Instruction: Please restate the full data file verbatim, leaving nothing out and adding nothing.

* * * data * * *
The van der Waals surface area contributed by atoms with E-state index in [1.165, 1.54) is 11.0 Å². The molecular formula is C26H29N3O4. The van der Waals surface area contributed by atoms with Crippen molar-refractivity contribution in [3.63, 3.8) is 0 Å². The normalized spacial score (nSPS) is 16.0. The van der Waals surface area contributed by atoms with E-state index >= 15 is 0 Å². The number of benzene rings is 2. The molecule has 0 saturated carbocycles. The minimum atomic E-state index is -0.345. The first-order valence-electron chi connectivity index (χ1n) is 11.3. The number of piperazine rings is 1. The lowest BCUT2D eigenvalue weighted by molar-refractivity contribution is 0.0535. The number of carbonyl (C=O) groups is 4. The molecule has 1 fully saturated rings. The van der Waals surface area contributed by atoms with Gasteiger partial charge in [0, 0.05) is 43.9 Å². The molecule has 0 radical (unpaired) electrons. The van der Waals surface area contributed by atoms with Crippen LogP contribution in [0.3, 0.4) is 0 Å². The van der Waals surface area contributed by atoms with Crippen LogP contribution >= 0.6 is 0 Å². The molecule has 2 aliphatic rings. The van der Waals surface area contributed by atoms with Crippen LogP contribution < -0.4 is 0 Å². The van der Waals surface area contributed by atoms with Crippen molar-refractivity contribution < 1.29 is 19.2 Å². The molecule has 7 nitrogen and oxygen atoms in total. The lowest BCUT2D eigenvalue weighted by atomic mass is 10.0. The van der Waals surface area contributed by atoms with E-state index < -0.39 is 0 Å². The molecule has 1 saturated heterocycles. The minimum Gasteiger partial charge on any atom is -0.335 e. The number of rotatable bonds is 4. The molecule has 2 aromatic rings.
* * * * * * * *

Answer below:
The van der Waals surface area contributed by atoms with E-state index in [1.165, 1.54) is 11.0 Å². The molecular formula is C26H29N3O4. The van der Waals surface area contributed by atoms with Crippen molar-refractivity contribution in [3.63, 3.8) is 0 Å². The normalized spacial score (nSPS) is 16.0. The van der Waals surface area contributed by atoms with E-state index >= 15 is 0 Å². The number of benzene rings is 2. The molecule has 0 saturated carbocycles. The minimum atomic E-state index is -0.345. The first-order valence-electron chi connectivity index (χ1n) is 11.3. The number of piperazine rings is 1. The lowest BCUT2D eigenvalue weighted by molar-refractivity contribution is 0.0535. The number of carbonyl (C=O) groups is 4. The molecule has 1 fully saturated rings. The van der Waals surface area contributed by atoms with Gasteiger partial charge in [0, 0.05) is 43.9 Å². The molecule has 0 radical (unpaired) electrons. The van der Waals surface area contributed by atoms with Crippen LogP contribution in [0.3, 0.4) is 0 Å². The van der Waals surface area contributed by atoms with Crippen LogP contribution >= 0.6 is 0 Å². The molecule has 2 aliphatic rings. The van der Waals surface area contributed by atoms with Crippen LogP contribution < -0.4 is 0 Å². The van der Waals surface area contributed by atoms with Crippen molar-refractivity contribution < 1.29 is 19.2 Å². The molecule has 7 nitrogen and oxygen atoms in total. The lowest BCUT2D eigenvalue weighted by atomic mass is 10.0. The van der Waals surface area contributed by atoms with E-state index < -0.39 is 0 Å². The molecule has 1 saturated heterocycles. The minimum Gasteiger partial charge on any atom is -0.335 e. The number of rotatable bonds is 4. The molecule has 2 aromatic rings.